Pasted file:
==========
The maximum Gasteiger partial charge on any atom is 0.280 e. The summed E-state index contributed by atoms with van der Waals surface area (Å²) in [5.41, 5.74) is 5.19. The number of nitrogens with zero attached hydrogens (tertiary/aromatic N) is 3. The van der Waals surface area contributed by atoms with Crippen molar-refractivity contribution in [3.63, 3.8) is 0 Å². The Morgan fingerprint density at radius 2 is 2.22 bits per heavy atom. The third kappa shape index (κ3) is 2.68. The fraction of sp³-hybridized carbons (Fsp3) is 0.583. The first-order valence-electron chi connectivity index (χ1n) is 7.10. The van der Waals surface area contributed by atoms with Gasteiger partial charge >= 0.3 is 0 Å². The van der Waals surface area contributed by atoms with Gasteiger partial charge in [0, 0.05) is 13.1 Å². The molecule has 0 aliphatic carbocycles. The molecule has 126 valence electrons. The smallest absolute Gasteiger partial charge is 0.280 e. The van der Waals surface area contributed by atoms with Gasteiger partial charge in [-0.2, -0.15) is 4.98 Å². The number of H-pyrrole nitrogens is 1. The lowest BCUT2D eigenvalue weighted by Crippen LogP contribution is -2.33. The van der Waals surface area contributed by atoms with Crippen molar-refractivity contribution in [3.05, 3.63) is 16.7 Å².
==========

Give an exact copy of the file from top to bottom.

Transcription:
The maximum Gasteiger partial charge on any atom is 0.280 e. The summed E-state index contributed by atoms with van der Waals surface area (Å²) in [5.41, 5.74) is 5.19. The number of nitrogens with zero attached hydrogens (tertiary/aromatic N) is 3. The van der Waals surface area contributed by atoms with Crippen molar-refractivity contribution in [3.63, 3.8) is 0 Å². The Morgan fingerprint density at radius 2 is 2.22 bits per heavy atom. The third kappa shape index (κ3) is 2.68. The fraction of sp³-hybridized carbons (Fsp3) is 0.583. The first-order valence-electron chi connectivity index (χ1n) is 7.10. The van der Waals surface area contributed by atoms with Gasteiger partial charge >= 0.3 is 0 Å². The van der Waals surface area contributed by atoms with Gasteiger partial charge in [0, 0.05) is 13.1 Å². The molecule has 0 aliphatic carbocycles. The molecule has 126 valence electrons. The smallest absolute Gasteiger partial charge is 0.280 e. The van der Waals surface area contributed by atoms with Gasteiger partial charge in [-0.2, -0.15) is 4.98 Å². The number of H-pyrrole nitrogens is 1. The lowest BCUT2D eigenvalue weighted by Crippen LogP contribution is -2.33. The van der Waals surface area contributed by atoms with Crippen molar-refractivity contribution in [3.05, 3.63) is 16.7 Å².